225 F2d 1 Demirci v. R Landon

225 F.2d 1

Ahmet Lebip DEMIRCI, Appellant,


Herman R. LANDON, District Director of the United States Immigration and Naturalization Service in Los Angeles, Appellee.

No. 14425.

United States Court of Appeals Ninth Circuit.

April 22, 1955.

Rehearing Denied June 15, 1955.

Harry C. Wolpin, Los Angeles, Cal., for appellant.

Laughlin E. Waters, U. S. Atty., Max F. Deutz, Andrew J. Davis, Jr., Asst. U. S. Attys., Los Angeles, Cal., for appellee.

Before STEPHENS and FEE, Circuit Judges, and WIIG, District Judge.

WIIG, District Judge.

The question on this appeal from an order denying a writ of habeas corpus is whether the doctrine of estoppel should be applied so as to postpone the deportation of Ahmet Lebip Demirci.

Demirci, a native and citizen of Turkey, was admitted to the United States on March 29, 1948, under the provisions of Section 4(e) of the Immigration Act of 1924.1 He was to remain in this country four years in order to complete a course in business administration at the University of Indiana. After completing three years of study he was requested by the University to become an instructor in the Turkish language. When informed that he could not engage in gainful employment while in the United States on a student's visa, he applied for a change of status from that of a nonquota immigrant to that of an exchange alien nonimmigrant, which was granted.2 At the same time it was ordered that his temporary stay in the United States would terminate on March 29, 1953. Due to the discontinuation of the language course, his employment as an instructor ended March 6, 1953. Thereafter, he unsuccessfully sought to reacquire his original status as a student, and he was notified that his visitor's visa could not be extended. He was given until July 19, 1953, to depart the United States. Upon receipt of this latter notice, Demirci placed his problems in the hands of an attorney in Chicago, and thereafter went on his way without regard to the rules and regulations of the Immigration and Naturalization Service until October 30, 1953, when he was served with a warrant of arrest in deportation proceedings. Following a hearing and an appeal to the Board of Immigration Appeals, a warrant issued January 20, 1954, directing his deportation.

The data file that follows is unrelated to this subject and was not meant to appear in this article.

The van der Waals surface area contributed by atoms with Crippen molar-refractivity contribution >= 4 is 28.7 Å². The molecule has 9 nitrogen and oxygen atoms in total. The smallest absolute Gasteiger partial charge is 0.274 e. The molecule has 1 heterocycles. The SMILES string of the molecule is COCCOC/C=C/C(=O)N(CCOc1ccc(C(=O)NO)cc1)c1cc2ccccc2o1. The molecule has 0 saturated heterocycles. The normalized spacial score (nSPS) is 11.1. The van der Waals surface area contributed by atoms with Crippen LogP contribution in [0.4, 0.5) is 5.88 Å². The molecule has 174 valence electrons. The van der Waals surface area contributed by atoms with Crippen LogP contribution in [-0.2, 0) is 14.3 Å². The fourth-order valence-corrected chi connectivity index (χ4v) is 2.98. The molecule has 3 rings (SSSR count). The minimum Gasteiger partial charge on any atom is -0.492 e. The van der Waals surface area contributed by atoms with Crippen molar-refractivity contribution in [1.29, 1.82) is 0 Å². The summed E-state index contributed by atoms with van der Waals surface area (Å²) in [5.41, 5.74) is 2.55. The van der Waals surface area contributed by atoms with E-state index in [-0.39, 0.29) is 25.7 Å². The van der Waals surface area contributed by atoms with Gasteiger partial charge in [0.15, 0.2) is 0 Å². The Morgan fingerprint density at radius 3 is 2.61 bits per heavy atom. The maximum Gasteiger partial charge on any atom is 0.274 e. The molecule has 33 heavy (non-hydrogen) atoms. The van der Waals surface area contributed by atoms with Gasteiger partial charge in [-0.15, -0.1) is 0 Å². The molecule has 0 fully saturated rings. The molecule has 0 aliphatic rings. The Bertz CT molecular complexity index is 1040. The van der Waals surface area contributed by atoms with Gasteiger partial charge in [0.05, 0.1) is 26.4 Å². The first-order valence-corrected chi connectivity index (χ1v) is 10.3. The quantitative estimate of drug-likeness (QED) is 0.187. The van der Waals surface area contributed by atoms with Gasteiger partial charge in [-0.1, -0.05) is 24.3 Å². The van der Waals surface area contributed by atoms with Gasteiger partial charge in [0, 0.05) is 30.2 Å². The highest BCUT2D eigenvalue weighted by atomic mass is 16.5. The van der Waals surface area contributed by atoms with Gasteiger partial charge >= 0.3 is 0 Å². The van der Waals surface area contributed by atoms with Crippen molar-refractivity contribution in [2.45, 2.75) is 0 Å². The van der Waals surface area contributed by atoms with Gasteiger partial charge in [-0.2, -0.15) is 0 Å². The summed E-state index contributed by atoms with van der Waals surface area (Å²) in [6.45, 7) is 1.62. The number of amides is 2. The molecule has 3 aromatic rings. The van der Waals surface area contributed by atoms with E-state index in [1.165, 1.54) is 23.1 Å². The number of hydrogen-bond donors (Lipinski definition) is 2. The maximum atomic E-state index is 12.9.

The record shows that Demirci failed to comply with the conditions of his nonimmigrant status and in spite of repeated warnings and admonitions, he violated the conditions of his temporary stay in the United States, as well as the alien registration provisions, by moving from one address to another without notifying the Immigration and Naturalization Service. While in the status of a student, he transferred from one school to another without first receiving permission of the Service as required by regulation, and failed to notify the Service after such change was made. In addition, he has ignored the order to depart the United States at the expiration of his temporary stay.

Demirci now urges that the order of deportation should be postponed so as to give him an opportunity to complete his four-year course in business administration. His claim is bottomed on his statement that he was requested by the university officials and representatives of the State Department to change his status upon the assurance that after he had completed his work as an instructor he would be permitted to resume his studies and complete his course. The record, however, does not substantiate this bald statement. On the contrary, it affirmatively appears that Demirci entered upon his duties as an instructor without prior approval of the Immigration and Naturalization Service and in violation of the conditions of his admission as a student. Also, it was made clear to him at the time his status was changed that his stay would be extended beyond the original four-year period, and would expire March 29, 1953. His request for and acceptance of a change of status under all the circumstances fails to create a situation where the doctrine of estoppel is even remotely applicable. The record reveals a disregard for the conditions of a temporary stay which would debar the appellant from equitable relief even if such relief were available.3 In sum, Demirci is not a propitiator.